'On the date on which the ex-tenant becomes a trespasser or tenant by sufferance, there is a law in operation enabling him to continue in possession. The essential requirement is found only when he reaches this stage at any time after commencement Of the law. But if it was determined before its commencement, then at the time of the determination of his tenancy no statute would be operative to enable him to continue in possession, the dissent of the landlord notwithstanding.'
Now, the language of the Act does not make any such distinction. If it is a question of interpretation, such a distinction must be based on the intention of the Legislature to be deduced from the provisions of the Act. It seems vital to me that if a tenant at sufferance against whom a decree has been passed before the Act came into force is extended statutory protection in Section 16 of the 11955 Act, there is no reason why a tenant at sufferance, who became so before the Commencement of the Act but against whom a decree had not been passed should be excluded from the benefit, when section 17 affords him the same protection. A tenant at sufferance against whom a decree had been passed is no better, rather he is worse, than one against whom a suit was still pending on the date of the commencement of the Act.
And on a parity of reasoning, he is still worse than a tenant at sufferance against whom a suit has not been instituted before the commencement of the Act. It cannot be said of a tenant at sufferance against whom a suit was pending on the date of the commencement of the 1955 Act, that there is no statute which would operate to enable him to continue in possession, the dissent of the landlord notwithstanding; Section 17 explicitly affords protection to such a tenant. Who else is protected by the section? There is no question of a tenancy in the strict sense subsisting in such a case on the date of the commencement of the Act; the tenant must have necessarily been a tenant at sufferance before such date.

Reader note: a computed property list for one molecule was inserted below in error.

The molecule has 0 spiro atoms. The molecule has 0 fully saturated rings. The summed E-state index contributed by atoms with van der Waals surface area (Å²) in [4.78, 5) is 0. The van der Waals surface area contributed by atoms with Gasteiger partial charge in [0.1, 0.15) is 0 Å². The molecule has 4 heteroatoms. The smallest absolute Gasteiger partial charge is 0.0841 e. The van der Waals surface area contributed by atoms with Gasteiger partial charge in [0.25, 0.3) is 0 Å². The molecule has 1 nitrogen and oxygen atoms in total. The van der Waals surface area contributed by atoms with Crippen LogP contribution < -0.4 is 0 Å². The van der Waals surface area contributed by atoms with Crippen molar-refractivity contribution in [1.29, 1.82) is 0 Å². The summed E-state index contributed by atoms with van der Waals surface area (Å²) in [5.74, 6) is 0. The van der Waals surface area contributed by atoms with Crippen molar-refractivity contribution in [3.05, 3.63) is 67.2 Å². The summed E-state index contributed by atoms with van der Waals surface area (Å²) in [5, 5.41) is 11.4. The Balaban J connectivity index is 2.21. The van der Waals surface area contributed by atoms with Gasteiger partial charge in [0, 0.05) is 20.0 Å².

17. Strictly speaking a tenant is one, who entered as a tenant and in whose favour a subsisting lease exists. If he entered as a tenant but continues to stay in after the lease has come to an end, by efflux of time or otherwise, he is not a tenant in that strict sense of the word; he is known in law as a 'tenant holding over', provided his continuance is with the landlord's consent; otherwise, he is styled as a 'tenant at sufferance'. The term ''statutory tenant' is used for a tenant who is not a tenant in the strict sense, but whom the statute regards as a tenant for its purposes. Now, a tenant whose lease is subsisting and a tenant holding over are amply protected under the Transfer of Property Act. It is only a tenant at sufferance who has been protected by Section 4 of the 1955 Act. On the foregoing analysis the following categories of tenants at sufferance are protected thus: